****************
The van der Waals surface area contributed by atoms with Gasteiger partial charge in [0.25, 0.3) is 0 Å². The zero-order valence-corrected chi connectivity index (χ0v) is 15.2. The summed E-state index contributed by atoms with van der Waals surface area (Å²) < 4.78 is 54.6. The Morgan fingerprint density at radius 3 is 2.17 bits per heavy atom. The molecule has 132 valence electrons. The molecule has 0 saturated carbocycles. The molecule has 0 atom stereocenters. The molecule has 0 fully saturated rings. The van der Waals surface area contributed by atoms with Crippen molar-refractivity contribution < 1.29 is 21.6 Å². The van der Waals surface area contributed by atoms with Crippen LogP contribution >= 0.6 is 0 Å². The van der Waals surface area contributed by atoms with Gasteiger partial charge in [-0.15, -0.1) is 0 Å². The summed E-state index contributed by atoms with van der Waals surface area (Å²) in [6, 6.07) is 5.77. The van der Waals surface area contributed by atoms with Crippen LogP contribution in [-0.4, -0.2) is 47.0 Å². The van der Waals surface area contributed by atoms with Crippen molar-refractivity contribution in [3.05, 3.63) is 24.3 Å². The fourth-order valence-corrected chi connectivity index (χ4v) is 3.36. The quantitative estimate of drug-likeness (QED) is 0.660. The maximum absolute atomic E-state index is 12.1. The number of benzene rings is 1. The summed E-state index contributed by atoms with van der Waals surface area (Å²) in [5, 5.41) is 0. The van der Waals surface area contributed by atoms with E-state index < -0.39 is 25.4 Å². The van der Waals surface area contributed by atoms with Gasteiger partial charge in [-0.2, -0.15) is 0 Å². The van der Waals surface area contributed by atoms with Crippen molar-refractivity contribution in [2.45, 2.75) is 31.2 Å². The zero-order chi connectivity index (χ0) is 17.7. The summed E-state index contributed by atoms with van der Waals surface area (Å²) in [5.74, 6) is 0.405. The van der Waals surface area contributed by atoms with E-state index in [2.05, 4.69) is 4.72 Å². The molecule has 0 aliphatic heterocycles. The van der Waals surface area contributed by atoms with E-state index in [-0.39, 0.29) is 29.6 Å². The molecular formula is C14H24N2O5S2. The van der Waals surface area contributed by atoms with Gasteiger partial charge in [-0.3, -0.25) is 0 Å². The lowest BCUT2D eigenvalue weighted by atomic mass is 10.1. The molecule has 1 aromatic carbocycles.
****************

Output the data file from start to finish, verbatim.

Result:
The van der Waals surface area contributed by atoms with Gasteiger partial charge in [0.25, 0.3) is 0 Å². The zero-order valence-corrected chi connectivity index (χ0v) is 15.2. The summed E-state index contributed by atoms with van der Waals surface area (Å²) < 4.78 is 54.6. The Morgan fingerprint density at radius 3 is 2.17 bits per heavy atom. The molecule has 132 valence electrons. The molecule has 0 saturated carbocycles. The molecule has 0 atom stereocenters. The molecule has 0 fully saturated rings. The van der Waals surface area contributed by atoms with Crippen molar-refractivity contribution < 1.29 is 21.6 Å². The van der Waals surface area contributed by atoms with Crippen LogP contribution >= 0.6 is 0 Å². The van der Waals surface area contributed by atoms with Gasteiger partial charge in [-0.15, -0.1) is 0 Å². The summed E-state index contributed by atoms with van der Waals surface area (Å²) in [6, 6.07) is 5.77. The van der Waals surface area contributed by atoms with Crippen LogP contribution in [-0.4, -0.2) is 47.0 Å². The van der Waals surface area contributed by atoms with Crippen molar-refractivity contribution in [3.05, 3.63) is 24.3 Å². The fourth-order valence-corrected chi connectivity index (χ4v) is 3.36. The quantitative estimate of drug-likeness (QED) is 0.660. The maximum absolute atomic E-state index is 12.1. The number of benzene rings is 1. The summed E-state index contributed by atoms with van der Waals surface area (Å²) in [5, 5.41) is 0. The van der Waals surface area contributed by atoms with E-state index < -0.39 is 25.4 Å². The van der Waals surface area contributed by atoms with Gasteiger partial charge in [-0.2, -0.15) is 0 Å². The van der Waals surface area contributed by atoms with Crippen molar-refractivity contribution in [2.45, 2.75) is 31.2 Å². The zero-order chi connectivity index (χ0) is 17.7. The summed E-state index contributed by atoms with van der Waals surface area (Å²) in [5.74, 6) is 0.405. The van der Waals surface area contributed by atoms with E-state index in [2.05, 4.69) is 4.72 Å². The molecule has 0 aliphatic heterocycles. The van der Waals surface area contributed by atoms with E-state index in [-0.39, 0.29) is 29.6 Å². The molecular formula is C14H24N2O5S2. The van der Waals surface area contributed by atoms with Gasteiger partial charge in [-0.3, -0.25) is 0 Å². The lowest BCUT2D eigenvalue weighted by atomic mass is 10.1. The molecule has 1 aromatic carbocycles.